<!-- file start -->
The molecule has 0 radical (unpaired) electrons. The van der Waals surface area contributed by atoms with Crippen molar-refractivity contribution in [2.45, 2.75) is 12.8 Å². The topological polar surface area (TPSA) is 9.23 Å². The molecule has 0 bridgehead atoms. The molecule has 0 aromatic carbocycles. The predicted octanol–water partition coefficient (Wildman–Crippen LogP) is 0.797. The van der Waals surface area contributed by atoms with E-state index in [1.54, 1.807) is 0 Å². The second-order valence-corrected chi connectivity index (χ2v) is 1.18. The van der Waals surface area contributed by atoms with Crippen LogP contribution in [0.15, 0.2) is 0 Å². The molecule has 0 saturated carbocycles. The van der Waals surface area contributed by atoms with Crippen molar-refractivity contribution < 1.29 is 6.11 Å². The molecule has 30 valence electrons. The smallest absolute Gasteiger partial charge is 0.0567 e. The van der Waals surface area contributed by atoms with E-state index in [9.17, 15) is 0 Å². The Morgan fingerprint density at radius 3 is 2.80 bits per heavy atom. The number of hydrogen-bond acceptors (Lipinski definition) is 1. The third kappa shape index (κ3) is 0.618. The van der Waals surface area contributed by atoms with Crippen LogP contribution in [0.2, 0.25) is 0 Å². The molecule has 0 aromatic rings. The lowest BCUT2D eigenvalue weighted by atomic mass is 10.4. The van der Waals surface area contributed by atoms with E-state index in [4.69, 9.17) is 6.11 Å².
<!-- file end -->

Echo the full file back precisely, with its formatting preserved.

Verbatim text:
The molecule has 0 radical (unpaired) electrons. The van der Waals surface area contributed by atoms with Crippen molar-refractivity contribution in [2.45, 2.75) is 12.8 Å². The topological polar surface area (TPSA) is 9.23 Å². The molecule has 0 bridgehead atoms. The molecule has 0 aromatic carbocycles. The predicted octanol–water partition coefficient (Wildman–Crippen LogP) is 0.797. The van der Waals surface area contributed by atoms with E-state index in [1.54, 1.807) is 0 Å². The second-order valence-corrected chi connectivity index (χ2v) is 1.18. The van der Waals surface area contributed by atoms with Crippen LogP contribution in [0.15, 0.2) is 0 Å². The molecule has 0 saturated carbocycles. The van der Waals surface area contributed by atoms with Crippen molar-refractivity contribution < 1.29 is 6.11 Å². The molecule has 30 valence electrons. The smallest absolute Gasteiger partial charge is 0.0567 e. The van der Waals surface area contributed by atoms with E-state index in [9.17, 15) is 0 Å². The Morgan fingerprint density at radius 3 is 2.80 bits per heavy atom. The number of hydrogen-bond acceptors (Lipinski definition) is 1. The third kappa shape index (κ3) is 0.618. The van der Waals surface area contributed by atoms with Crippen LogP contribution in [0.2, 0.25) is 0 Å². The molecule has 0 aromatic rings. The lowest BCUT2D eigenvalue weighted by atomic mass is 10.4. The van der Waals surface area contributed by atoms with E-state index in [4.69, 9.17) is 6.11 Å².